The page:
Ode to my cohort

We’re a PhD cohort like any other, maybe—this is my only one, so I’m not sure. (NOTE: I suspect we are ridiculously good-looking versus the norm. I have no evidence to back that up.) We are a small-ish PhD cohort (n=8). In 2012, we entered an academic department that was growing tremendously fast on a wave of hot methods takes, like data science and surveillance of social media behavior. We got caught up in a lot of powerful research and social forces. When we had to adopt an official cohort color (don’t be jealous, that’s an iSchool thing), we agreed on the moniker “T2 Liquid Metal Cohort” because as researchers, we could morph and adapt. Just like the bad guy in Terminator 2, obviously.

cohort_resize
My first Christmas gift to the cohort was making us into Lego people and giving everyone a framed picture. I’ll be displaying my copy in my postdoc office, because it always cheers me up.

One of our powers in counteracting those forces was our ability to hold on to one another. We’re like sea otters who doze together, floating in the water while holding otter-hands so they don’t drift apart. Much of our affection and care bridged the times we were too busy, or too disconnected, to actively take care of one another. One example: Zak and Tez hug when they greet one another, as though no time has passed. Another one: Sandy nods her head in a small gesture of joy as other cohort members trickle in to our gatherings.

Not all of us can make it to every cohort gathering all of the time. Life and the PhD program have this crazy intersection: life is nuts, and on top of that, we decided to go to grad school (?? I’m done, and I still marvel at this decision). These demands on our time deserve a lot of respect. However, the solidarity of our PhD cohort is much more powerful and motivating than just showing up at any of our individual events.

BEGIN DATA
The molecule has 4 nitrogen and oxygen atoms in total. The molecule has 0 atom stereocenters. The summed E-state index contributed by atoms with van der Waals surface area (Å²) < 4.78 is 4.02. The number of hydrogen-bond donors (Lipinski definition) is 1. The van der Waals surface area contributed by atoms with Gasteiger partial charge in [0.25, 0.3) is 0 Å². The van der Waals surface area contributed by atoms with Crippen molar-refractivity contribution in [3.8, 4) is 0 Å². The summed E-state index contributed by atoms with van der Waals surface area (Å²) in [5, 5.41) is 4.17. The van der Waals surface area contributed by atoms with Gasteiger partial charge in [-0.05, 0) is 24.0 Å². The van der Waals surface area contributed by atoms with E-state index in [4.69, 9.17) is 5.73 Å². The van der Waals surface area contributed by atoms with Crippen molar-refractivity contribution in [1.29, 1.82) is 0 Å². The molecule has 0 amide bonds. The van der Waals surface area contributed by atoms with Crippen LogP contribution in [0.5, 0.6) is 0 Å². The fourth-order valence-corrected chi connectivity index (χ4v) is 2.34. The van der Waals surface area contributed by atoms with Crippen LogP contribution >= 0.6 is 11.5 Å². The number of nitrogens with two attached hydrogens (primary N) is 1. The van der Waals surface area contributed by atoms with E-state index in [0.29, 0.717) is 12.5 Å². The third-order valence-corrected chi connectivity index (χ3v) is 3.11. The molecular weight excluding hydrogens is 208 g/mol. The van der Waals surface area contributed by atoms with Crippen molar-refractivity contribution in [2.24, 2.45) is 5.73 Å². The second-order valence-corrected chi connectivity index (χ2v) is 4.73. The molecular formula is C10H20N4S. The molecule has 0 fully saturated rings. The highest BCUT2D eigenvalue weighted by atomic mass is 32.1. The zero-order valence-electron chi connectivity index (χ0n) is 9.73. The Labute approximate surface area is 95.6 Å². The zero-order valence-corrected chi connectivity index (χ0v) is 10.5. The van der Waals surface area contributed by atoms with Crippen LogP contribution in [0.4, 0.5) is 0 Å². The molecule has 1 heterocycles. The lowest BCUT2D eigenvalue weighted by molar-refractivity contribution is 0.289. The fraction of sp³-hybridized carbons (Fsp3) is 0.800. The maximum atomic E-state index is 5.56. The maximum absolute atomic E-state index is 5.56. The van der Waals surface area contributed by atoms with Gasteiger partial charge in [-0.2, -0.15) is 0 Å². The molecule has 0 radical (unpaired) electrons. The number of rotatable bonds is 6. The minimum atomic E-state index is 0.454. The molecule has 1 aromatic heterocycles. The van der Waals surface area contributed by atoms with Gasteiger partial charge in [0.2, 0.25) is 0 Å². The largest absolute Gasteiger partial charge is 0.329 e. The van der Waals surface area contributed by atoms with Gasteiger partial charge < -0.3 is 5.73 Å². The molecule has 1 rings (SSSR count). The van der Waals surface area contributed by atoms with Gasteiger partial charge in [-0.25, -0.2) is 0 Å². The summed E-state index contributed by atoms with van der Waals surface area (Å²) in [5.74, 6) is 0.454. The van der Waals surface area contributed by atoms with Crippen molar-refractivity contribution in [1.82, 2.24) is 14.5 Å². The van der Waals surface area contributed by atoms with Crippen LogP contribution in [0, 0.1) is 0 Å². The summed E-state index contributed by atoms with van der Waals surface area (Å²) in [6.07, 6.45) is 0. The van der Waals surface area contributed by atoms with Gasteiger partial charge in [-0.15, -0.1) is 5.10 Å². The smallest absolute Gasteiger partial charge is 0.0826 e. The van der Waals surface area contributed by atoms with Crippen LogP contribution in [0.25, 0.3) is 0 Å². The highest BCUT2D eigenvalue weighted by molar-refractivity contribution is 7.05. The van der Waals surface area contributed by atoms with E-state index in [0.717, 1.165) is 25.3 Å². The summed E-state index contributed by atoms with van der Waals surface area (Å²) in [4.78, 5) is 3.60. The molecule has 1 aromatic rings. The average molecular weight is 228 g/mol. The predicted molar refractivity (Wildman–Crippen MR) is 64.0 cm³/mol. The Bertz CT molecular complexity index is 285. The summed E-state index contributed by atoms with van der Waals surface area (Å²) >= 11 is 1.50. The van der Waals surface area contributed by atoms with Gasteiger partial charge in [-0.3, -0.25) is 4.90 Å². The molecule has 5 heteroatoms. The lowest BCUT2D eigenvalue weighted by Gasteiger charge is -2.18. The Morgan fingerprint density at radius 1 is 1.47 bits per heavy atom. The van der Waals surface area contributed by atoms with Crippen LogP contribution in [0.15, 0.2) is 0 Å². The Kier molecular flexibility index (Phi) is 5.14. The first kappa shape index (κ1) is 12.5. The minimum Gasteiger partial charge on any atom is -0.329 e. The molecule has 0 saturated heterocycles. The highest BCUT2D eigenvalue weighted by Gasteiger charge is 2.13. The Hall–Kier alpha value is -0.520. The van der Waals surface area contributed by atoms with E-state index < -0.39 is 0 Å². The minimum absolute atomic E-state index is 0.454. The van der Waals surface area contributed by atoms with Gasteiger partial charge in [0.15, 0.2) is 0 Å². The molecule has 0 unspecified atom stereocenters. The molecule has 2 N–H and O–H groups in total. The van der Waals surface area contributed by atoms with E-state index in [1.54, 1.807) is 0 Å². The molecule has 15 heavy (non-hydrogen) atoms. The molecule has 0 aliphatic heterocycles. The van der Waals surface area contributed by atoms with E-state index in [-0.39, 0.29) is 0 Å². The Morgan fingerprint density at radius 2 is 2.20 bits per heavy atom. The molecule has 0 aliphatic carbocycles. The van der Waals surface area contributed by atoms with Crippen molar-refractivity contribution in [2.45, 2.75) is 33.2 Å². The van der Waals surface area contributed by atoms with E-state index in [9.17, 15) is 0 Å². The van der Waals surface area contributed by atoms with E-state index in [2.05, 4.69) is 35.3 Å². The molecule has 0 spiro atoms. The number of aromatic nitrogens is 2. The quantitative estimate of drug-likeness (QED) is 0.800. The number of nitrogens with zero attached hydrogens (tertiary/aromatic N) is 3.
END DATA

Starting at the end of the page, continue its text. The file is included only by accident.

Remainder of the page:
In February 2014, I notified my PhD advisory committee that I’d been diagnosed with stage IV cancer. I did that as soon as I knew what treatment would entail. Naturally, this was after speaking with my PhD advisor, distant family, and local support system to figure out how we would coordinate care. Thank goodness for those people!

My cohort members were the second big group of people I struggled with notifying that I had cancer. The subject headline of that email to our cohort email listserv was: “A little hiatus,” which, at the time, I hoped it would be. I wrote and rewrote that email many times. My cohort-mates were at the top of the list of people I was afraid to leave, even though I didn’t know what leaving meant right then. I ended the message with, “I love you all!” because it was as true then as it is now.

To be fair, a lot of wonderful people loved me while I went through cancer treatment and survivorship. There are so many ways to love someone, which I now appreciate more fully. When I look back on my life before cancer treatment, I realize I wasn’t always good at recognizing or giving some kinds of support. The best thing about my PhD cohort was that they talked to me like I was still competent and normal, despite the fact that I felt bald, and weird, and out of place.

It’s because of my cohort that I felt okay coming to campus during treatment. It’s because of their support that I didn’t doubt I could keep on getting through the program. Their belief in me combined powerfully with the logistical, emotional, and academic support of my parents, brother, friends, and PhD advisor, Dr. Wanda Pratt. I want my cohort and anyone reading this to know how they contributed. I want other peers in their place to know how powerful such support can be. I hope we learn to lift up one another, no matter the challenge, in academic pursuits.

I (still) love you all, T2 Liquid Metal cohort!

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